Tag Archives: air conditioning

Dirty Condenser Coils

The condenser coil shown here, was completely covered with seedlings from cotton wood trees. Every spring, these seedlings can quickly cover a condenser coil. If you cleaned the coil early enough, using a brush, it will just peel off the face of the coil.

Cotton Woods Trouble
Cotton Wood Troubles

The next image shows a small window AC with the outer cover removed. The back side of the condenser coil is very dirty. Dirt that has been baked on will need to be cleaned using coil cleaner and a pressure washer. A pressure washer must be used carefully, as it can very quickly bend over the aluminum fins on the condenser coil.

Dirty Condenser
Dirty Condenser

Keep the spray parallel to the fins and do not get too close. Hitting the coil with high pressure water at an angle will quickly flatten the fins. Where possible, try not to push the dirt further into the coil. Use a soft bristled brush to clean off the surface of the coil, then, spray the water in the opposite direction of the air flow, to push the dirt out.

In most cases, this is not easy to do. However, spraying in a counter flow direction will prevent the large dirt particles from becoming lodged deep in the coil.

“I have seen many units that look clean on the surface, but when you look closely between the fins, there is dirt packed in tight.  The dirt is very difficult to remove and also causes the unit to shut down on hot day.“

After spraying in a counter flow direction, switch to the opposite side and then try to work the rest of the dirt down and through coil.

Coil cleaners can be used to loosen dirt but be sure to completely rinse the cleaners off. Residual cleaning fluids left behind, can deteriorate the aluminum fins. If the coil is relatively clean, then just use water, it works well and is environmentally safe.

An air conditioning system works by absorbing heat from inside the building and rejecting that heat to the outside. If the heat cannot be rejected efficiently, the cooling process will slow down or even stop. Larger air conditioning systems, have a pressure safety device, that will shut down the compressor, if the pressure is high. Then, it may need to be manually reset, by cycling the power or pushing the reset button. Smaller systems, will use an internal pressure relief which is built into the compressor. The compressor operation will become very loud if this occurs or the compressor will shut off, on an internal thermal overload which should reset after several hours.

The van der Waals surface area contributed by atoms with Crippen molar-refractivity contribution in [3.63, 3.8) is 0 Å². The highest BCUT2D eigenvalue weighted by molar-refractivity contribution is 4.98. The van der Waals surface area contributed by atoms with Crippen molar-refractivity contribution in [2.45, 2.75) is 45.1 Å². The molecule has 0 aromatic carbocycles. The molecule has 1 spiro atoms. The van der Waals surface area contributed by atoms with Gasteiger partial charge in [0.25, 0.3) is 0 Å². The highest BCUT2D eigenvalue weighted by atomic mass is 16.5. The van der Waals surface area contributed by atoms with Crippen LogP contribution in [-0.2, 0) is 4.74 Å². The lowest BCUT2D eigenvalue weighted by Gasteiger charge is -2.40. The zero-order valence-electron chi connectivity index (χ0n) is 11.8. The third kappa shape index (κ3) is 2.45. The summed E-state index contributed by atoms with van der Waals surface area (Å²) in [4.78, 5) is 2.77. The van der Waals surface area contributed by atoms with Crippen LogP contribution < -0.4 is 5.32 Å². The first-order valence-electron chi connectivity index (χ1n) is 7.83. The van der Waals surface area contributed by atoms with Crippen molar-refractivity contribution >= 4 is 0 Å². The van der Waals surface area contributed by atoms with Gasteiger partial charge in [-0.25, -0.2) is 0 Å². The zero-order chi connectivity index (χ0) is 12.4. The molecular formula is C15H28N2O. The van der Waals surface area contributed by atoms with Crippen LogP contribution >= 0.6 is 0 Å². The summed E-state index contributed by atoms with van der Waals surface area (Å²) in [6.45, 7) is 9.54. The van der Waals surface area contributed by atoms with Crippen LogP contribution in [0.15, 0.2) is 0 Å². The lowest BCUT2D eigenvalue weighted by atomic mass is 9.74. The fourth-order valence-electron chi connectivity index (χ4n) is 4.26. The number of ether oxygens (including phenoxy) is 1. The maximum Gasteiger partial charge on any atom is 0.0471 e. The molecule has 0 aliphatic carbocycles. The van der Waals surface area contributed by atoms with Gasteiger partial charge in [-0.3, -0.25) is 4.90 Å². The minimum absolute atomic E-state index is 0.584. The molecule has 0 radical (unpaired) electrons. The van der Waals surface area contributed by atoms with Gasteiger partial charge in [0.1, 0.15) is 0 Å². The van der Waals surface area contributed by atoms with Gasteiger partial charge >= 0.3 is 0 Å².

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Keep the AC going on hot summer days.

Want to know if you air conditioning is working properly? Wait until it gets hot and then you will find out. If the AC can keep up to the load, then it is likely working properly.  If it cannot keep up or quits then you got issues. The hottest days of the year, is a bad time to call the for the AC guy, there could be 100’s calls ahead of you.

Air Conditioning systems, are sized to work on what is expected to be the hottest days of the year, which is about 97.5% of the time, for your area. This is the design temperature, that the engineer used to determined the size of the air conditioner. At this temperature, the amount of heat that is gained in a building, will be equal to the amount of  heat being absorbed by AC.  If more heat is gained, than can be absorbed, then the room temperature is going up.  The designer will allow for a little more capacity, and use a 10% safety margin and will select up,  the next available equipment size, above the design requirements.

If the compressor is running continuously without cycling off,  your AC is running at maximum capacity. This is normal on very hot and humid days. If the AC cannot keep up or if it is not the hottest days of the year, and your AC is running continuously just to keep up, then there is a problem.

There can be a lot of hidden issues with an AC system that will reduce efficiency but do not get noticed until weather gets hot. This loss of efficiency, affects your AC all year and it can cost you twice as much for electricity.  It can also damage the compressor and controls and will most likely to fail, when it is in highest demand, on the hottest days of the year.

Image of a AC system used in residential housing
Typical split AC system

AC Tip.

Two piece air conditioners have an indoor coil and outdoor coil and compressor. The two are connected with two copper pipes, a big pipe and a little pipe. The big pipe should be cool (~60°F to ~50°F) and the little pipe should be warm. (~80°F to ~90°F) If the big pipe is cold, ice forming on the pipe or the pipe is too warm then there could be a problem with the refrigerant charge.

If the little pipe is hot, then the condenser could be dirty or over charged with refrigerant. If it is too cool, where the line connects to the indoor coil, there could be a clogged filter, pinched line or  it could be under charged.

These problems can only be repaired by a qualified Refrigeration/AC Technician. Do not attempt to repair these systems yourself.